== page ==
The reason is that there are 648 pages of the story—300 pages too many for careful reading and candid review. But this much can be said: It opens with a funeral and ends with a wedding. As the author is one of the most successful of the younger dramatists . . . it may be taken for granted that his novel will repay the reading of it by those who have the time to do so (p. 137).
 
In fact, a great many people did have time to read the novel—at least eventually. Although Of Human Bondage did not appear on best-seller lists when it was published, demand for the book grew consistently in the years following. By 1925 Goodrich was calling it a classic. Many who have since written about Of Human Bondage have cited the role played by American writer Theodore Dreiser in the novel’s eventual recognition. In a Christmas 1915 review in the New Republic titled “As a Realist Sees It,” Dreiser took earlier reviewers to task, hailing Maugham’s “genius” and praising the work liberally. His opening sentence marks the tone of his entire piece:
 
Sometimes in retrospect of a great book the mind falters, confused by the multitude and yet the harmony of the detail, the strangeness of the frettings, the brooding, musing, intelligence that has foreseen, loved, created, elaborated, perfected, until, in this middle ground, which we call life, somewhere between nothing and nothing, hangs the perfect thing which we love and cannot understand, but which we are compelled to confess a work of art (W. Somerset Maugham: The Critical Heritage, pp. 130–131).           

As the story goes, Dreiser’s appraisal was pivotal; it effectively “rescued” Of Human Bondage by persuading other critics to look seriously at the novel and find its merits. It also seemed to spur the traditionally American appreciation of the novel.

Customer Reviews

Average Review:

Write a Review

and post it to your social network

     

Most Helpful Customer Reviews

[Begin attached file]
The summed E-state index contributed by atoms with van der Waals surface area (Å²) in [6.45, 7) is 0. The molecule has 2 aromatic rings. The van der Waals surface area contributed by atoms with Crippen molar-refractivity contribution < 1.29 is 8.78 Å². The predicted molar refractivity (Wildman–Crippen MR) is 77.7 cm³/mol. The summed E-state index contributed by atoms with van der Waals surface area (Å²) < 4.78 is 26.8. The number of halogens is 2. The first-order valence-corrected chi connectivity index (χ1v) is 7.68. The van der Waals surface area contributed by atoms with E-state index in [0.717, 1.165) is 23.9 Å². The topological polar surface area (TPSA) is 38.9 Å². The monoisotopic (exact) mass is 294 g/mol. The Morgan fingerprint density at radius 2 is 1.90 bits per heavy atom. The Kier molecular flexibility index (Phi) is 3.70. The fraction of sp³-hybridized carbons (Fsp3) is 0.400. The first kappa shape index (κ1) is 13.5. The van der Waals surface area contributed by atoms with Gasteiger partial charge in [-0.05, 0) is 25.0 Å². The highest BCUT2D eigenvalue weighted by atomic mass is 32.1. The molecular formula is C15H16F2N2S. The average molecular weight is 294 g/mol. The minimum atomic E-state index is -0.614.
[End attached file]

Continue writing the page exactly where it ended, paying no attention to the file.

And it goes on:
See all customer reviews >

Of Human Bondage 4 out of 5 based on 0 ratings. 102 reviews.
bookbusy More than 1 year ago
I won't lie. I was bored the first 300 pages. But the next 400 pages made up for it. Maugham built the basis for the plot and the characters slowly in this semi-autobiographical theme fest. Great for book clubs who want to discuss coming of age, changing thoughts on relegion and philosophy, human nature, one-sided love and the pursuit of happiness. Maugham managed to create tension every time Milred, the horrible object of young Philip Cary's obsession, enters a scene. Likewise, one dreads the financial demise of Phillip with equal tension. As a bookclub member for over 15 years, it is nice to find a book with real meat in it.
Guest More than 1 year ago
It's been almost two weeks since I finished reading this book and it's still in my mind. If you have lived any at all, this beautiful book will stir you. I read a friend's copy and now I have to get my own. I would get a hardcover if it were available. It is that good.
Guest More than 1 year ago
The prose is absolutely marvelous. Nothing to jar your concentration. It deals with trials and tribulations of an orphan called Carey who is born with a club foot. The author is very clever and in fact quite ruthless in showing whole complex character of Carey. He is ashamed of his deformity, he is naïve, sentimental, foolish and in the end even harbors murderous feeling for his Uncle to get his money. The point is that a human being need not act according to his character always but can react differently to situations to suit his own interest. Maugham uses powerful prose to describe the death of Carey¿s uncle, a real tear-jerker. Highly stimulating. Now this is a big novel and the start of the novel is somewhat Dickenish , but it is successful to hold your interest from the first page. This is in contract to Victor Hugo¿s Les Miserables and even compares favorably with M M Kaye¿s Far Pavillions ( a big book) which resorts to the boring description of the Anglo-Afghan war Yawn!. A must read and indeed can come only from a complex character like Maugham himself You can also try Razor¿s Edge, but it is nothing compared to this one. A true classy classic.